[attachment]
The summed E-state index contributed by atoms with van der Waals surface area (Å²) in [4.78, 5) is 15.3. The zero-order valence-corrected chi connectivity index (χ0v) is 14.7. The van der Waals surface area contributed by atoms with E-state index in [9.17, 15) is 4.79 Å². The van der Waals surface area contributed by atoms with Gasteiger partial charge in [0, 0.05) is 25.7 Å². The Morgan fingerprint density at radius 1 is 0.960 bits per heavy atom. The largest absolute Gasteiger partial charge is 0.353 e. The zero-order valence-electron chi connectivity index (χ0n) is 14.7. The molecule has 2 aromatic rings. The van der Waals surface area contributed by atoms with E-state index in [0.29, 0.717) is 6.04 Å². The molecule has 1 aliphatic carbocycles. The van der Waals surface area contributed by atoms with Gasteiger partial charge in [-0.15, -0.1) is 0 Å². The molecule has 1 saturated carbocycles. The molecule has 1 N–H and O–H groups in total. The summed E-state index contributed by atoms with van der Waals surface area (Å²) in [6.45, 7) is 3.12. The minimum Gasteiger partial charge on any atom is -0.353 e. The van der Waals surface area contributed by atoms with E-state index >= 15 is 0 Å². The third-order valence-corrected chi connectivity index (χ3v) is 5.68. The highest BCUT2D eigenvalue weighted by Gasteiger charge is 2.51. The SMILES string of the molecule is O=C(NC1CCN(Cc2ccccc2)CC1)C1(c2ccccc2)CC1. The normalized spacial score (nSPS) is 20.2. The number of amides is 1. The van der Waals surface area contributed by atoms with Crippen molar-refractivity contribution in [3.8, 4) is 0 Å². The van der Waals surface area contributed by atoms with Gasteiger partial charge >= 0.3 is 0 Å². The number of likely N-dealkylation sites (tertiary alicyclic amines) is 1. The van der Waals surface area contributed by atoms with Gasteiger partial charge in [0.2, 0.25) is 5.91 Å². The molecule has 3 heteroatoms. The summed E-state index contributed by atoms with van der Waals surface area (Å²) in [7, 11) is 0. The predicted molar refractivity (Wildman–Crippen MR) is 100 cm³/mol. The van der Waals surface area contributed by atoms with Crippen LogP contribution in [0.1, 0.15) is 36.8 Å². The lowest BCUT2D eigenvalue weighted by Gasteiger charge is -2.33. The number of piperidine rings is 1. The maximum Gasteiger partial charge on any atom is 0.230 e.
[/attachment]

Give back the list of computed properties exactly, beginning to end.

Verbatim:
The summed E-state index contributed by atoms with van der Waals surface area (Å²) in [4.78, 5) is 15.3. The zero-order valence-corrected chi connectivity index (χ0v) is 14.7. The van der Waals surface area contributed by atoms with E-state index in [9.17, 15) is 4.79 Å². The van der Waals surface area contributed by atoms with Gasteiger partial charge in [0, 0.05) is 25.7 Å². The Morgan fingerprint density at radius 1 is 0.960 bits per heavy atom. The largest absolute Gasteiger partial charge is 0.353 e. The zero-order valence-electron chi connectivity index (χ0n) is 14.7. The molecule has 2 aromatic rings. The van der Waals surface area contributed by atoms with E-state index in [0.29, 0.717) is 6.04 Å². The molecule has 1 aliphatic carbocycles. The van der Waals surface area contributed by atoms with Gasteiger partial charge in [-0.15, -0.1) is 0 Å². The molecule has 1 saturated carbocycles. The molecule has 1 N–H and O–H groups in total. The summed E-state index contributed by atoms with van der Waals surface area (Å²) in [6.45, 7) is 3.12. The minimum Gasteiger partial charge on any atom is -0.353 e. The van der Waals surface area contributed by atoms with E-state index >= 15 is 0 Å². The third-order valence-corrected chi connectivity index (χ3v) is 5.68. The highest BCUT2D eigenvalue weighted by Gasteiger charge is 2.51. The SMILES string of the molecule is O=C(NC1CCN(Cc2ccccc2)CC1)C1(c2ccccc2)CC1. The normalized spacial score (nSPS) is 20.2. The number of amides is 1. The van der Waals surface area contributed by atoms with Crippen molar-refractivity contribution in [3.8, 4) is 0 Å². The van der Waals surface area contributed by atoms with Gasteiger partial charge >= 0.3 is 0 Å². The number of likely N-dealkylation sites (tertiary alicyclic amines) is 1. The van der Waals surface area contributed by atoms with Gasteiger partial charge in [0.2, 0.25) is 5.91 Å². The molecule has 3 heteroatoms. The summed E-state index contributed by atoms with van der Waals surface area (Å²) in [7, 11) is 0. The predicted molar refractivity (Wildman–Crippen MR) is 100 cm³/mol. The van der Waals surface area contributed by atoms with Crippen LogP contribution in [0.1, 0.15) is 36.8 Å². The lowest BCUT2D eigenvalue weighted by Gasteiger charge is -2.33. The number of piperidine rings is 1. The maximum Gasteiger partial charge on any atom is 0.230 e.